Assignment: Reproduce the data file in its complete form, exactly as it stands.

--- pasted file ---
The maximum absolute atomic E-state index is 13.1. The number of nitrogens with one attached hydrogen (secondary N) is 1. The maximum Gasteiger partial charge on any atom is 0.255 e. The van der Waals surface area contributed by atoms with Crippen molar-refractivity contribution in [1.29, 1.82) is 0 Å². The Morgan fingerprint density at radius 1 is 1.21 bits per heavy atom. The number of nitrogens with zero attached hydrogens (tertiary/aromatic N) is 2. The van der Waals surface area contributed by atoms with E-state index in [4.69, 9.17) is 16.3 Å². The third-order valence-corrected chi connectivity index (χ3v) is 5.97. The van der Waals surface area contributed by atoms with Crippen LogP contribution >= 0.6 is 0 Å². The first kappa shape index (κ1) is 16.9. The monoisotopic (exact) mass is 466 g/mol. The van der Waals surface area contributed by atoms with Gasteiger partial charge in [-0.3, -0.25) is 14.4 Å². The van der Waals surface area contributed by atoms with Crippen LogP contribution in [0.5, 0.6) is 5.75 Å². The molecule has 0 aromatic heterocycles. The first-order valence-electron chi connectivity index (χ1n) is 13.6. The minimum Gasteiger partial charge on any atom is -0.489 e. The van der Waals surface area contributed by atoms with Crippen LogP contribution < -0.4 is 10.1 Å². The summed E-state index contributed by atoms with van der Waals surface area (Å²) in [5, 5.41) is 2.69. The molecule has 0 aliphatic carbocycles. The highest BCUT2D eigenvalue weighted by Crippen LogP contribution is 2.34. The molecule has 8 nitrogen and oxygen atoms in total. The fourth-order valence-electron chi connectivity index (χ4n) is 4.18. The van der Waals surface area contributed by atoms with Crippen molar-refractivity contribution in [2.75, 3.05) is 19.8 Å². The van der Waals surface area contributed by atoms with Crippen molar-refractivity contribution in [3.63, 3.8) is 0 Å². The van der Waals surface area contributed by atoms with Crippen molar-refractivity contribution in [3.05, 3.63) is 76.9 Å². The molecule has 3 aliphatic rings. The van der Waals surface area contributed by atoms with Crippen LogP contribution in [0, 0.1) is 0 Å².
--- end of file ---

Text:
The maximum absolute atomic E-state index is 13.1. The number of nitrogens with one attached hydrogen (secondary N) is 1. The maximum Gasteiger partial charge on any atom is 0.255 e. The van der Waals surface area contributed by atoms with Crippen molar-refractivity contribution in [1.29, 1.82) is 0 Å². The Morgan fingerprint density at radius 1 is 1.21 bits per heavy atom. The number of nitrogens with zero attached hydrogens (tertiary/aromatic N) is 2. The van der Waals surface area contributed by atoms with E-state index in [4.69, 9.17) is 16.3 Å². The third-order valence-corrected chi connectivity index (χ3v) is 5.97. The van der Waals surface area contributed by atoms with Crippen LogP contribution >= 0.6 is 0 Å². The first kappa shape index (κ1) is 16.9. The monoisotopic (exact) mass is 466 g/mol. The van der Waals surface area contributed by atoms with Gasteiger partial charge in [-0.3, -0.25) is 14.4 Å². The van der Waals surface area contributed by atoms with Crippen LogP contribution in [0.5, 0.6) is 5.75 Å². The molecule has 0 aromatic heterocycles. The first-order valence-electron chi connectivity index (χ1n) is 13.6. The minimum Gasteiger partial charge on any atom is -0.489 e. The van der Waals surface area contributed by atoms with Crippen LogP contribution < -0.4 is 10.1 Å². The summed E-state index contributed by atoms with van der Waals surface area (Å²) in [5, 5.41) is 2.69. The molecule has 0 aliphatic carbocycles. The highest BCUT2D eigenvalue weighted by Crippen LogP contribution is 2.34. The molecule has 8 nitrogen and oxygen atoms in total. The fourth-order valence-electron chi connectivity index (χ4n) is 4.18. The van der Waals surface area contributed by atoms with Crippen molar-refractivity contribution in [2.75, 3.05) is 19.8 Å². The van der Waals surface area contributed by atoms with Crippen molar-refractivity contribution in [3.63, 3.8) is 0 Å². The van der Waals surface area contributed by atoms with Crippen molar-refractivity contribution in [3.05, 3.63) is 76.9 Å². The molecule has 3 aliphatic rings. The van der Waals surface area contributed by atoms with Crippen LogP contribution in [0, 0.1) is 0 Å².